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Abilio Manoel portrait A unique, creative performer whose legacy has been neglected over the years, singer-composer Abilio Manoel (1947-2010) intersected with several popular Brazilian styles of the late 1960s and early '70s, but he has a sound that was all his own. He is often claimed as part of the funky, Jorge Ben-inspired "samba rock" scene, but he seems like more of a flower-power tropicalia pop singer to me. While not quite as arresting as the work of the original tropicalistas, his music certainly sets itself apart from the prefab teenybopper rock of the jovem guarda crowd (with which he is also sometimes identified...) There's even a wisp of the spacey jazz tendencies of Milton Nascimento and his crowd. Sounds cool? Yeah, it is. Here's a quick look at his work...

Discography - Best-Ofs

Abilio Manoel "20 Sucessos De Abilio Manoel" (EMI, 1999)
As far as I can tell, this generously programmed reissue collection is the only Abilio Manoel album in print. It gathers material from his early albums on Odeon, and includes some of the best songs, as well as several of his singles-only releases... There are some tracks I would have skipped, others I would have included instead, but essentially this is a pretty strong set. Definitely worth scooping up if you want to check this guy out.

Discography - Albums

Abilio Manoel "Abilio Manoel" (Odeon, 1969)

Abilio Manoel "Pena Verde" (Odeon, 1970)
(Arranged by Jose Briamonte)

An enticing tropicalia-era album which evokes the bold, eclectic Rogerio Duprat-inspired work of Gilberto Gil and Caetano Veloso, with the same easygoing mix of rock, folk and samba with classical/orchestral arrangements. Perhaps Manoel wasn't breaking new ground here, but he clearly shared a lot in common with the giants of the genre in terms of his overall artistic vision, and the creative spirit he indulged. A remarkable but little-known artist, Manoel adds to the rock-samba-orchestral mix a bit of acoustic folk delicacy, which suits his modest, understated voice. MPB mainstay Jose Briamonte arranged most of this album, and it's a classy set from start to finish. Worth searching for!

Abilio Manoel "Entre Nos" (EMI-Odeon, 1972)
(Produced by Lindolfo Gaya, arrangements by Jose Briamonte)

Many people consider this a masterpiece album, and it certainly may be the strongest of Manoel's early works. Once again arranger Jose Briamonte sculpts the sound, providing bright, lavish string arrangements and perky sunshine-pop harmonies... But while this album may seem, especially in its first half, to be mimicking North American orchestral pop-rock, but as it gets deeper into the disc, Manoel's own psychedelic/tropicalista innovations assert themselves. There's some great pop ("Poise, Sei La") jagged psychedelic guitars ("Meados De Outubro," which is a lot like Caetano Veloso's "Irene") and several just plain cool tunes ("A Casa E Sua," "Depois Eu Digo," et. al.) and, of course, his widely-anthologized, sambadelic "Luiza Manequim," which is the most overtly Jorge Ben-ish of his songs. There are also a few bland pop flops, but nothing that sounds bad or overtly irritating. As with his earlier work, this is totally in tune with the best of the Gil-Veloso tropicalia canon, and totally worth tracking down. A very interesting album.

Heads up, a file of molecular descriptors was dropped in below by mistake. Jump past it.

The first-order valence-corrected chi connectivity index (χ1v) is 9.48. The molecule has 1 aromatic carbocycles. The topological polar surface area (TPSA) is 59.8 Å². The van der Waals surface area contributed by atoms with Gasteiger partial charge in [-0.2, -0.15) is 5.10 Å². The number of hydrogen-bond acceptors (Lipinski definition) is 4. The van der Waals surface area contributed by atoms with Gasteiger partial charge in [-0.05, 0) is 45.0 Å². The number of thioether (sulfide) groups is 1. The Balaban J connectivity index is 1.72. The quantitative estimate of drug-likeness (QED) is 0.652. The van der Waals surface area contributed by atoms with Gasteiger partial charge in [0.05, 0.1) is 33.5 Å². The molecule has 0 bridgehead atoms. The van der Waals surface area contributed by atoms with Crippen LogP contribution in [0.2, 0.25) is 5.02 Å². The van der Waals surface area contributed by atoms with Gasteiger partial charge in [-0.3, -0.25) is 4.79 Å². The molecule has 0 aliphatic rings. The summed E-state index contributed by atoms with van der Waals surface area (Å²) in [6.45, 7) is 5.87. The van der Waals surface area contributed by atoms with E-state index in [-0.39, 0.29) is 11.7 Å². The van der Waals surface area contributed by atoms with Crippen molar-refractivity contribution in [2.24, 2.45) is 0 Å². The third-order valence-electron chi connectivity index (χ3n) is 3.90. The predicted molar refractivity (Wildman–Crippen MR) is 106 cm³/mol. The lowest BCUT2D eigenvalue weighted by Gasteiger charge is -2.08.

Abilio Manoel "Velho De Guerra" (EMI-Odeon, 1973)
(Arrangements by Jose Briamonte & Theo De Barros)

This album is a more straightforward soft-pop outing; the weird, tweaky moments don't come to the fore as they did on Entre Nos, and the record has much more of a mainstream acoustic folk/sunshine pop feel, full of breezy melodies and flowery arrangements. The sound is innocuous but the hooks don't really grab the listener, not me at least. It seems sort of flat, overall, although if you wanted some mellow, easy-on-the-ears pop-folk em Portuguese, this is certainly a fine option. But the innovative edge that Manoel showed on earlier albums seems to have dulled, and his creative spark to have faded out, subsumed by the Brazilian studio system's more mundane tendencies. Oh, well.

Abilio Manoel "America Morena" (Som Livre, 1976)

Abilio Manoel "Becos E Saidas" (Som Livre, 1978)
A nice, sweet folkie set, centered around earnest, urgent vocals and a driving acoustic guitar, with some spacy, searching moments that recall Milton Nascimento, but without the lofty, cosmic tedium. Not a lot of stylistic diversity here -- the album sounds mostly the same from start to finish, with Side Two having sightly more elaborate, more textured arrangements. Still, Manoel has a light, pleasant touch, and is an endearing performer. Worth a spin.

Abilio Manoel "Curso Das Aguas" (RCA, 1984)
(Produced by Abilio Manoel)

A fairly bloodless, wispy album. I suppose this is roughly in the same territory as Milton Nascimento's spacy, amorphous, synthy jazz-MPB of the same era, but it often sounds like a syrupy Italian or Portuguese pop-vocals set. Certainly nt as captivating as his earlier work, though mostly inoffensive, overall.

Abilio Manoel "Voando Baixo" (Studio America, 1998)
(Produced by Abilio Manoel & Pichu)

Yeesh. This opens with a truly disastrous synthy-desktoppy-computery song, "Fonte," but gains a little vigor as the album progresses. It's clear, though, that Manoel produced a lot of this record at home, on a computer, and it has a pretty wimpy, airy feel throughout. Could be of interest to diehard fans, or folks who like Lo Borges, et al. But I have to say, I had to struggle with this one... and I liked his early stuff. A couple of okay tunes, but also a lot of super-iffy material.


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